Monday, May 14, 2012

Killer communications

And the award for simple, direct English goes to … The Ministry of Defence.

I know, it's hard to believe. These are the same people who talk about "collateral damage" (killing civilians) and "friendly fire" (killing your own side). And yet, when they need to get a message across and the PR people aren't watching, they can be admirably direct.

Yesterday I was killing time in Southend-on-Sea, so I drove out to the mud flats near Great Wakering. That involved crossing an MoD firing range that's open to the public at weekends. As you drive in, there's a sign warning you not to touch anything you might find, 
"or it might explode and kill you"
I can't think of a clearer, more concise way of putting it. No "ignition hazard" or "potentially unsafe ordnance"; just a direct statement of the risk, with the blunt addition of "you" to stress that the danger is personal rather than abstract. I would have taken a picture, but there was an equally strong warning not to do that. These people have guns. It's best to do what they say.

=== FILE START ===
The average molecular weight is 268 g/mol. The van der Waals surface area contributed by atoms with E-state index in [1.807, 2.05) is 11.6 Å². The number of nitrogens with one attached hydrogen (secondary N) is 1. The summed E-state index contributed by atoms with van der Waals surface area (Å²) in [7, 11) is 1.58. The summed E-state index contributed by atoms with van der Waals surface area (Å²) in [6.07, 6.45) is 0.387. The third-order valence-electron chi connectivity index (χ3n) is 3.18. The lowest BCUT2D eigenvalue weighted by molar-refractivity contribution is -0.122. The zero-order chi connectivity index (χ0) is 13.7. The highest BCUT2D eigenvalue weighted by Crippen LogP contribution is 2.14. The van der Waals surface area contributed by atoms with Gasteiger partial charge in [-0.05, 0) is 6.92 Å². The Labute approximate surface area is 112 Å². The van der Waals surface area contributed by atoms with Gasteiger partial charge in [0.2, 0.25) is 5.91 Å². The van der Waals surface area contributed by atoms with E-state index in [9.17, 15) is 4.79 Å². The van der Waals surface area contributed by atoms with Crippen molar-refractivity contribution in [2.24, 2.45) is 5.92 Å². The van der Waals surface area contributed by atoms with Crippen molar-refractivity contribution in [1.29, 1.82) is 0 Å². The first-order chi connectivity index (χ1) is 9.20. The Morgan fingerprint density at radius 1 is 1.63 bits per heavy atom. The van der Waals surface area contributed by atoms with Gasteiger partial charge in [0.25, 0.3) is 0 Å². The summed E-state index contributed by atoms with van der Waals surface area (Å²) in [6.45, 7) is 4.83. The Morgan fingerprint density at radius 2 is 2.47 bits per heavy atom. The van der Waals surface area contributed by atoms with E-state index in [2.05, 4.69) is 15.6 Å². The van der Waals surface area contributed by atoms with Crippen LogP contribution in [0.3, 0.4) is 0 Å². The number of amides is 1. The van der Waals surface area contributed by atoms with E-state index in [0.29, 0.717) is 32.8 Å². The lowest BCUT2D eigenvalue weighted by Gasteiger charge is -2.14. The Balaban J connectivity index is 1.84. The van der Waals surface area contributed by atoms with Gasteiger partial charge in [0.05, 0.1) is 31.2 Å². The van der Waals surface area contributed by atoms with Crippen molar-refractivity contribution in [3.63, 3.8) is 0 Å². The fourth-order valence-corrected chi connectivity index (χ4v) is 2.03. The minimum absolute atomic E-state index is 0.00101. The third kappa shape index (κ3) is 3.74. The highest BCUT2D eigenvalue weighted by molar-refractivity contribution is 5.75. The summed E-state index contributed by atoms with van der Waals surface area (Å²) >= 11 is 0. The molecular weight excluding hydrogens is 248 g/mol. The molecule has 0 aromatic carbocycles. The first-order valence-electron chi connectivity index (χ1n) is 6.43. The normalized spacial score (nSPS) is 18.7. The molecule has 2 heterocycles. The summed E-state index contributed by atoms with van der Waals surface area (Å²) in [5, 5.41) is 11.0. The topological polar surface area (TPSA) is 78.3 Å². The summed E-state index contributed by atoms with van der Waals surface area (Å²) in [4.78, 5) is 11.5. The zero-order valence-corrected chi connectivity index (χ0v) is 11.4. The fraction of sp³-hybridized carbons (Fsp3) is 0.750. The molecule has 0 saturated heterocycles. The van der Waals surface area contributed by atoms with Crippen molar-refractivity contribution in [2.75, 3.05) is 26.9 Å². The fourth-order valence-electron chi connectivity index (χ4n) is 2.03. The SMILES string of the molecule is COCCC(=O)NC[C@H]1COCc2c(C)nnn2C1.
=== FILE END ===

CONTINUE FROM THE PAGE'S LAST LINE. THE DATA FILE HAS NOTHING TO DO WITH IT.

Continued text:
The poet John Donne said, "Each man's death diminisheth me, for I am involved in mankind," and yet the thought of my own death has a particular significance. I'm less engaged by "a potential risk to members of the public", but "you might die" gets my full attention.

Moral: There is eloquence in brevity.


  1. Admirable direct and concise communication.

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